Later in August of 1859, Blondin was again standing on the brink of the gorge at Niagara. This time, his manager, Harry Colcord was clinging to his back. Colcord obviously BELIEVED in and TRUSTED his friend Charles. This day, however, Colcord’s faith would be put to the test. They proceeded onto the rope, and all went well for the first half of the journey.

Remember that 50-foot section of tightrope in the very center of the canyon? The place that could not be fit with stabilizing guy lines? As always, the Niagara winds were whipping and the rope ahead of them wobbled and swayed uncontrollably.

As they reached this point, Blondin leaned back to his manager and he said this:

“Look up, Harry. You are no longer Colcord; you are Blondin. Until I clear this place be a part of me – mind, body, and soul. If I sway, sway with me. Do not attempt to do any balancing yourself. If you do we shall both go down to our death.

And then Blondin finished the journey. They made it, all the way across. A few of the guy lines actually snapped as they went, but eventually they arrived safely on the other side. And all because Colcord was willing to become “a part of [Blondin] mind, body and soul”.


Interpreting these parables:

A parable is a story about something in every-day life; something that people can relate to and understand. But the parable can be interpreted to bring understanding to a much deeper concept by substituting terms in the original story.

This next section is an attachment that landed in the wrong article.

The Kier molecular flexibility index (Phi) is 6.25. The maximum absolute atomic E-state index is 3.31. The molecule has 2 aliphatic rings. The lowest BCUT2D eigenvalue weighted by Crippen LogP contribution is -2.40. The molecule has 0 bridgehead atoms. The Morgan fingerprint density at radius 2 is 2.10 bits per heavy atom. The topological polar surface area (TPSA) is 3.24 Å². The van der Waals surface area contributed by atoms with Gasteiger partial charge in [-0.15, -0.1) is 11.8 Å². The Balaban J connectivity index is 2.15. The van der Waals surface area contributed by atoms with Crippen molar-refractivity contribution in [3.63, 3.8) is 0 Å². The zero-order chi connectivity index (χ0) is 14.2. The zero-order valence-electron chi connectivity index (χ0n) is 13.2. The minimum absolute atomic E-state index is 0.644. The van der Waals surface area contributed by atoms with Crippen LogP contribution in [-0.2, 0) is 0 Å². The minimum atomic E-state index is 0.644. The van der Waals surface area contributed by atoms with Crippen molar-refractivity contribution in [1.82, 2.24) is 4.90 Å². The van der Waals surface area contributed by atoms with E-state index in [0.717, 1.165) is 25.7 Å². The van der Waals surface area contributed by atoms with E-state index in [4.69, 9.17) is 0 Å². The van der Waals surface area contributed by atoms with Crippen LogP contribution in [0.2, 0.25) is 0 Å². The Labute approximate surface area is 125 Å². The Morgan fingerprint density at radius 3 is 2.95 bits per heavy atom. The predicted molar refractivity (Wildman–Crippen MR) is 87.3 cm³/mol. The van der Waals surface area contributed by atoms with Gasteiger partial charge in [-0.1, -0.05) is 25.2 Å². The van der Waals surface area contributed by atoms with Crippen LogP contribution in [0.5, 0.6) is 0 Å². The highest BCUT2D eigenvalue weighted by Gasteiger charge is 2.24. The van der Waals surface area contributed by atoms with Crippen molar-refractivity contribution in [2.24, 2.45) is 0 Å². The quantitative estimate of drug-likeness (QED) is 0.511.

You’ve probably already figured out where I’m going with this, but just to be perfectly clear, here’s how to interpret these parables:

The Rope represents:
Our path to recovery
——————
Blondin represents:
Our Savior, Jesus Christ (or if you prefer…your “Higher Power”)


Emily Belle Freeman points out this:

“Charles got Harry to a place he would not be able to get to on his own. I think there will be many times in our life when all we can do is cling to the Lord with all of our might, mind and strength, with the belief that he will take us to places that we could never get to on our own.

–Emily Belle Freeman, “Finding His Grace Where You Are”, 2018 Time Out for Women Tour

I testify to you that God is real. He is our loving Father in Heaven. His Grace is real and it is given to us every day of our lives, whether we realize it or not.

His only-begotten son Jesus Christ not only suffered in Gethsemane for your sins but also for your PAIN, your AFFLICTIONS and your WEAKNESSES. In a way we can’t even begin to imagine, he has experienced first-hand what you’re going through. His Grace is sufficient. I believe Grace is his strength, made complete in our weakness.